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Chris Evert has expressed surprise at the lack of support within tennis for Maria Sharapova.
Women's tennis' most bankable star made the stunning announcement on Monday that she had failed a drug test for meldonium at the Australian Open.
The predominant response has been shock at how one of tennis' most professional and meticulous players could fail to take notice of warnings that a drug she had been taking for 10 years had been added to the banned list.
There have been some messages of support, with Sharapova's great rival Serena Williams praising her courage in taking responsibility for her mistake.
But others have been less charitable. Three-time grand slam champion Jennifer Capriati wrote on Twitter: "I had to lose my career and never opted to cheat, no matter what. I had to throw in the towel and suffer.
"I didn't have the high priced team of drs that found a way for me to cheat and get around the system and wait for science to catch up."
Evert, who won 18 grand slam singles titles, told ESPN: "Maria Sharapova has always isolated herself from the rest of the tennis world. She's made that known, she can't be friends with the players.
"I'm not seeing a lot of support from a lot of the players. I think everyone is being mum right now.
"Whether it's shock or whether they don't want to become involved or have an opinion about it, it's sort of surprising that not a lot of players have shown their support for her."
Sharapova has accepted a provisional suspension and will find out after a tribunal hearing in due course what sanction she faces.
The Russian admitted she received a link to the list of banned substances for 2016 in December but did not click on it.
Evert said: "It's just incredulous to me because she has such a very comprehensive and a very professional team. For everybody in the tennis world, Maria Sharapova is the last person we'd expect this to happen to.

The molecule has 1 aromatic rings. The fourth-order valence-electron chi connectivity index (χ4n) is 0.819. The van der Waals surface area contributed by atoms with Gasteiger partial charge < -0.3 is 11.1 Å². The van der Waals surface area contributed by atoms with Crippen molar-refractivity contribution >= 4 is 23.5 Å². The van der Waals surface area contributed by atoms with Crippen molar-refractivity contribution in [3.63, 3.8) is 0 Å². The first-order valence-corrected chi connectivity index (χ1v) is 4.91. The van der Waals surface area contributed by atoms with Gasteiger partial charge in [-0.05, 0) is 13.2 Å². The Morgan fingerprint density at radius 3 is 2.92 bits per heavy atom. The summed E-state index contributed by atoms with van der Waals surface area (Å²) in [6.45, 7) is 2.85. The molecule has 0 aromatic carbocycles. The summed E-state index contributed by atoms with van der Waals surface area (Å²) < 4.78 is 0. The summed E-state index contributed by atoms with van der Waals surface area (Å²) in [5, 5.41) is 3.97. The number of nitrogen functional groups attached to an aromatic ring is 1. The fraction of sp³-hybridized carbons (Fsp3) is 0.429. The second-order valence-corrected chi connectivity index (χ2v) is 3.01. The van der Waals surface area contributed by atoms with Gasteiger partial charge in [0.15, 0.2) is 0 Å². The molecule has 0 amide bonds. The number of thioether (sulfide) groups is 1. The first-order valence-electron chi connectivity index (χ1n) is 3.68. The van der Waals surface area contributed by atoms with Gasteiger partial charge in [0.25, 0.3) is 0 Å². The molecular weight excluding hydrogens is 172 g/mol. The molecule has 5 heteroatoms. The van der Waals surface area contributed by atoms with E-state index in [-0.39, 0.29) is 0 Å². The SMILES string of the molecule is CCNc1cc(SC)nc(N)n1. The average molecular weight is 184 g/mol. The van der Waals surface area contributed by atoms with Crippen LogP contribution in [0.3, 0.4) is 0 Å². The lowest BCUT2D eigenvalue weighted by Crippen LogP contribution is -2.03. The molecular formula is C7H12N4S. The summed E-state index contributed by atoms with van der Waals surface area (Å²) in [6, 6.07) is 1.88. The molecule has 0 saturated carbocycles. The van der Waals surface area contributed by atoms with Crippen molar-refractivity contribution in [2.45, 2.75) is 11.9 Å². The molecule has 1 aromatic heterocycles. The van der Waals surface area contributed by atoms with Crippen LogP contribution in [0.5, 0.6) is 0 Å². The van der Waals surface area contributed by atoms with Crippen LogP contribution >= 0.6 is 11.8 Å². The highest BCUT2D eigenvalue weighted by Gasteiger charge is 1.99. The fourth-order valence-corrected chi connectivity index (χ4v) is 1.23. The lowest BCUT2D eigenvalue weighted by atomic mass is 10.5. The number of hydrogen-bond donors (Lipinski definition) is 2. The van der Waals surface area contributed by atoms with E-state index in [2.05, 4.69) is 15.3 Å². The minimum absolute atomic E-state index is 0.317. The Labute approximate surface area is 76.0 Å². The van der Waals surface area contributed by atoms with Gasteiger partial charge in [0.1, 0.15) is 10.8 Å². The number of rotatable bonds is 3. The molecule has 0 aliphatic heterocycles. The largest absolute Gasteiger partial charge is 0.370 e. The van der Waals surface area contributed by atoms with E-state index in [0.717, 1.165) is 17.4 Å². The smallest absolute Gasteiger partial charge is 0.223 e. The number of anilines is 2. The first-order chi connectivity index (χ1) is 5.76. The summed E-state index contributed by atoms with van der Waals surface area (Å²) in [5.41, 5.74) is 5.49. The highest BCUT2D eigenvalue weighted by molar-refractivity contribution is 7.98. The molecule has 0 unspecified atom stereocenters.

"To me, it's a good warning to all the superstars out there that they mean serious business and that the sport is not protecting you if you're bringing in money for the sport, if you're bringing in TV ratings - it doesn't matter who you are."
The Russian has seen major sponsors Nike, Tag Heuer and Porsche all quickly distance themselves from her.
Sharapova, the world's highest-earning female athlete for the last 11 years, faces losing a large chunk of her income but skincare company Supergoop is standing by her.
Sharapova signed a deal to be the face of the brand, which focuses on sun safety, in 2014 as well as becoming co-owner with founder Holly Thaggard.
Thaggard said in a statement: "While we are surprised and disheartened by Maria Sharapova's recent announcement, we value our relationship with her as a co-owner of Supergoop! and ambassador for our common cause of conquering the epidemic of skin cancer.
"We appreciate Maria's candour and will continue to support her as the ITF investigation unfolds."
The International Tennis Federation, meanwhile, confirmed that Sharapova missed five opportunities in December alone to learn that meldonium had become a banned substance.
Documents detailing the prohibited substances for 2016 were distributed to players on December 3 and posted on the ITF website four days later.
On December 11 the WTA notified players that the documents were available while the ITF provided players with a link to them on December 22 - the one Sharapova failed to click on.
Then on December 29, the WTA sent another reminder of the availability of the documents to players.
Sharapova said at her press conference that she had been prescribed meldonium for 10 years by her family doctor because of health issues such as an irregular heartbeat and a history of diabetes in her family.
It was put on the banned list by the World Anti-Doping Agency in 2016 due to "evidence of its use by athletes with the intention of enhancing performance".
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